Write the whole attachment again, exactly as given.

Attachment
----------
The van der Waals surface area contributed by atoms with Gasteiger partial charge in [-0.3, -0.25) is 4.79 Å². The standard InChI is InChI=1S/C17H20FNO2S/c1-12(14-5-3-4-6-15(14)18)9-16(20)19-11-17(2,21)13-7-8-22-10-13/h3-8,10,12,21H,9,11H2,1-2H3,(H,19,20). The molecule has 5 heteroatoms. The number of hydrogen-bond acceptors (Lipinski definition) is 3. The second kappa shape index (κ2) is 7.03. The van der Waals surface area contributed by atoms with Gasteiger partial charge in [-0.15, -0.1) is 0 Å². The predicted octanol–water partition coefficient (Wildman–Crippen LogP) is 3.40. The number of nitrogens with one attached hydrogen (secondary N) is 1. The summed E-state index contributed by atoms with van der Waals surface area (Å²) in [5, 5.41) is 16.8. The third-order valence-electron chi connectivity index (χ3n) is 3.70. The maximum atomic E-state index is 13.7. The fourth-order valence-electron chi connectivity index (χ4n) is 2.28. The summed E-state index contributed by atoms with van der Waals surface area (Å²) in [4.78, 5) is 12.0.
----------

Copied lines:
The van der Waals surface area contributed by atoms with Gasteiger partial charge in [-0.3, -0.25) is 4.79 Å². The standard InChI is InChI=1S/C17H20FNO2S/c1-12(14-5-3-4-6-15(14)18)9-16(20)19-11-17(2,21)13-7-8-22-10-13/h3-8,10,12,21H,9,11H2,1-2H3,(H,19,20). The molecule has 5 heteroatoms. The number of hydrogen-bond acceptors (Lipinski definition) is 3. The second kappa shape index (κ2) is 7.03. The van der Waals surface area contributed by atoms with Gasteiger partial charge in [-0.15, -0.1) is 0 Å². The predicted octanol–water partition coefficient (Wildman–Crippen LogP) is 3.40. The number of nitrogens with one attached hydrogen (secondary N) is 1. The summed E-state index contributed by atoms with van der Waals surface area (Å²) in [5, 5.41) is 16.8. The third-order valence-electron chi connectivity index (χ3n) is 3.70. The maximum atomic E-state index is 13.7. The fourth-order valence-electron chi connectivity index (χ4n) is 2.28. The summed E-state index contributed by atoms with van der Waals surface area (Å²) in [4.78, 5) is 12.0.